It was going to be wonderful. We got to the critical point in the lecture and I said, "Lonny, come around and show us the moles." Nothing happened-the stage did not move an inch. Lonny was not ready with the moles. This was very embarrassing. I went out in front of the 680 students and was really at a complete loss of what to say, so I made some unprepared remarks. I said, "While we're waiting for the moles, let me tell you what happened to me in church yesterday morning." I was desperate. There was great silence among those 680 students. They had come with all manner of anticipations about freshman chemistry, but stories about church were not among them!
At least as surprised as the students, I continued, "Let me tell you what my Sunday School teacher said yesterday." The students became very quiet. "I was hoping the group at church would give me some support, moral, spiritual, or whatever, for dealing with this large class, but I received none. In fact, the Sunday School teacher first told anecdotes about his own freshman chemistry instructor, who kicked the dog, beat his wife, and so on. Then he asked the class, in honor of me:"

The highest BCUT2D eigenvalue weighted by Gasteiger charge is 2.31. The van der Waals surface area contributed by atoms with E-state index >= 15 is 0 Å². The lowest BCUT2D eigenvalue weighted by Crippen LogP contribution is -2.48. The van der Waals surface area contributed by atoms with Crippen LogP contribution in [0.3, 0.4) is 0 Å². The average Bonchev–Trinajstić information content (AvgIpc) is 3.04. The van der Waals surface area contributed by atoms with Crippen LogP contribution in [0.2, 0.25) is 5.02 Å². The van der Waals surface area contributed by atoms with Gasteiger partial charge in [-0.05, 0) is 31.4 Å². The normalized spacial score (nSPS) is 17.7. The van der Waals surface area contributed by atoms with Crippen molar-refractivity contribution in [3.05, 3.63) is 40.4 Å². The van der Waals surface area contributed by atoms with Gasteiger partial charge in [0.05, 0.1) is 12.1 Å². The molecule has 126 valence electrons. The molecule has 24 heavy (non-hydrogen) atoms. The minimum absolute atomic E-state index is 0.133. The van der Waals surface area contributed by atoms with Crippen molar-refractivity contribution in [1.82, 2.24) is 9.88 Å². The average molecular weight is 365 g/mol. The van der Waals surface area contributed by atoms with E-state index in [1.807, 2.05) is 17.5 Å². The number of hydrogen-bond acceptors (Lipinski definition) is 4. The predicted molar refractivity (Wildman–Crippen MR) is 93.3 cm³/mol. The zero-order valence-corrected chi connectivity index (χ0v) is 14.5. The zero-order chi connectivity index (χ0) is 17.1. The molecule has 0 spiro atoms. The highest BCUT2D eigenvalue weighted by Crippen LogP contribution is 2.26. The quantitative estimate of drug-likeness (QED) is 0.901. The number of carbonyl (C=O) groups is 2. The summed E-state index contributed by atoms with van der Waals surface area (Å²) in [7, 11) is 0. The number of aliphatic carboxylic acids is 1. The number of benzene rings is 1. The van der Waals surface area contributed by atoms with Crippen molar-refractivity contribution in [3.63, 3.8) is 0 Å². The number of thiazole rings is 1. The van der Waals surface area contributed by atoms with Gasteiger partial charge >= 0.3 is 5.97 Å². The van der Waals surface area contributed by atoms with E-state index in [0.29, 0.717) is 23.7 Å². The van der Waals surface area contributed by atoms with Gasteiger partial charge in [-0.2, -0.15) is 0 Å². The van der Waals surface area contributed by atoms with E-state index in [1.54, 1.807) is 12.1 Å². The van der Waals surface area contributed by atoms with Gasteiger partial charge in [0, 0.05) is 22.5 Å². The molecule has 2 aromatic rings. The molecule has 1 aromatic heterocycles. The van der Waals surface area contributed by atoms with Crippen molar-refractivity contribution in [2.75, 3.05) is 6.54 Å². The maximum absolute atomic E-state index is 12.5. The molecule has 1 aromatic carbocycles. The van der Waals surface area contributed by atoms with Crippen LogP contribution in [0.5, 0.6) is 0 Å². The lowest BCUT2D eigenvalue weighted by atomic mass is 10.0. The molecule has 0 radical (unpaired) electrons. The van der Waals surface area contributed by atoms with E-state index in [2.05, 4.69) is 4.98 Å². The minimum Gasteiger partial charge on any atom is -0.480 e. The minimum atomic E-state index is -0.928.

"What is the difference between a dead dog lying in the middle of the road and a dead chemistry professor lying in the middle of the road?"
The class was excited about this and I hadn't even gotten to the punch line. They roared with laughter. The very concept of a dead chemistry professor lying in the middle of the street was hilarious to them. I'm sure some of them began to think, "If this guy were to become a dead chemistry professor very close to the final exam, we probably wouldn't have to take the final exam. Berkeley would probably give us all passing grades, and this would be wonderful."